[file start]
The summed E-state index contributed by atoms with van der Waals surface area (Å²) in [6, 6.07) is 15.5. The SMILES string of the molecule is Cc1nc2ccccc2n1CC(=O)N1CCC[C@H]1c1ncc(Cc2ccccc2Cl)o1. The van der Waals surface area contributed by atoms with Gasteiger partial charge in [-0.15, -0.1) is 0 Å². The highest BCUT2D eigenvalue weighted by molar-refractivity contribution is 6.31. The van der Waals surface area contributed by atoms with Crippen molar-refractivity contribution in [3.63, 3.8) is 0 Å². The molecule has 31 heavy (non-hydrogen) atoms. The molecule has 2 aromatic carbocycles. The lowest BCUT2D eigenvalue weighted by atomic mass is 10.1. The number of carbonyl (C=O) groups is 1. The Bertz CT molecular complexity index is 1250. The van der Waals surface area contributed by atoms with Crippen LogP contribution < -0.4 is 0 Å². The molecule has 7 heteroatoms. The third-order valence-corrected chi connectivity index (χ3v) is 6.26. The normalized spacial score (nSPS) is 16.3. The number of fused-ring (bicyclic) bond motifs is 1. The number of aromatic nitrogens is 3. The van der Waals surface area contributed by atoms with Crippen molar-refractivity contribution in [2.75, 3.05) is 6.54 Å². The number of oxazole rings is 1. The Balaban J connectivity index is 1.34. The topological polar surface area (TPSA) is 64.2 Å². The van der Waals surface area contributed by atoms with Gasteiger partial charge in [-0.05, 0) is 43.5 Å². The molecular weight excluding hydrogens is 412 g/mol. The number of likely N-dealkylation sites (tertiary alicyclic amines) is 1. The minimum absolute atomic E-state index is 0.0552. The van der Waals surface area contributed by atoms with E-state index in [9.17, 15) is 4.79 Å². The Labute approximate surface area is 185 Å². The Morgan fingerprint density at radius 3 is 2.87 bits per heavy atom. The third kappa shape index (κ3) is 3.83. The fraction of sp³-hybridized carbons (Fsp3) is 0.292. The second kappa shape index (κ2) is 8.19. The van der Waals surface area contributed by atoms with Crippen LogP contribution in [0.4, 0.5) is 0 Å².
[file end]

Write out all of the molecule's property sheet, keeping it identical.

The summed E-state index contributed by atoms with van der Waals surface area (Å²) in [6, 6.07) is 15.5. The SMILES string of the molecule is Cc1nc2ccccc2n1CC(=O)N1CCC[C@H]1c1ncc(Cc2ccccc2Cl)o1. The van der Waals surface area contributed by atoms with Gasteiger partial charge in [-0.15, -0.1) is 0 Å². The highest BCUT2D eigenvalue weighted by molar-refractivity contribution is 6.31. The van der Waals surface area contributed by atoms with Crippen molar-refractivity contribution in [3.63, 3.8) is 0 Å². The molecule has 31 heavy (non-hydrogen) atoms. The molecule has 2 aromatic carbocycles. The lowest BCUT2D eigenvalue weighted by atomic mass is 10.1. The number of carbonyl (C=O) groups is 1. The Bertz CT molecular complexity index is 1250. The van der Waals surface area contributed by atoms with Crippen LogP contribution < -0.4 is 0 Å². The molecule has 7 heteroatoms. The third-order valence-corrected chi connectivity index (χ3v) is 6.26. The normalized spacial score (nSPS) is 16.3. The number of fused-ring (bicyclic) bond motifs is 1. The number of aromatic nitrogens is 3. The van der Waals surface area contributed by atoms with Crippen molar-refractivity contribution in [2.75, 3.05) is 6.54 Å². The number of oxazole rings is 1. The Balaban J connectivity index is 1.34. The topological polar surface area (TPSA) is 64.2 Å². The van der Waals surface area contributed by atoms with Gasteiger partial charge in [-0.05, 0) is 43.5 Å². The molecular weight excluding hydrogens is 412 g/mol. The number of likely N-dealkylation sites (tertiary alicyclic amines) is 1. The minimum absolute atomic E-state index is 0.0552. The van der Waals surface area contributed by atoms with E-state index in [9.17, 15) is 4.79 Å². The Labute approximate surface area is 185 Å². The Morgan fingerprint density at radius 3 is 2.87 bits per heavy atom. The third kappa shape index (κ3) is 3.83. The fraction of sp³-hybridized carbons (Fsp3) is 0.292. The second kappa shape index (κ2) is 8.19. The van der Waals surface area contributed by atoms with Crippen LogP contribution in [0.4, 0.5) is 0 Å².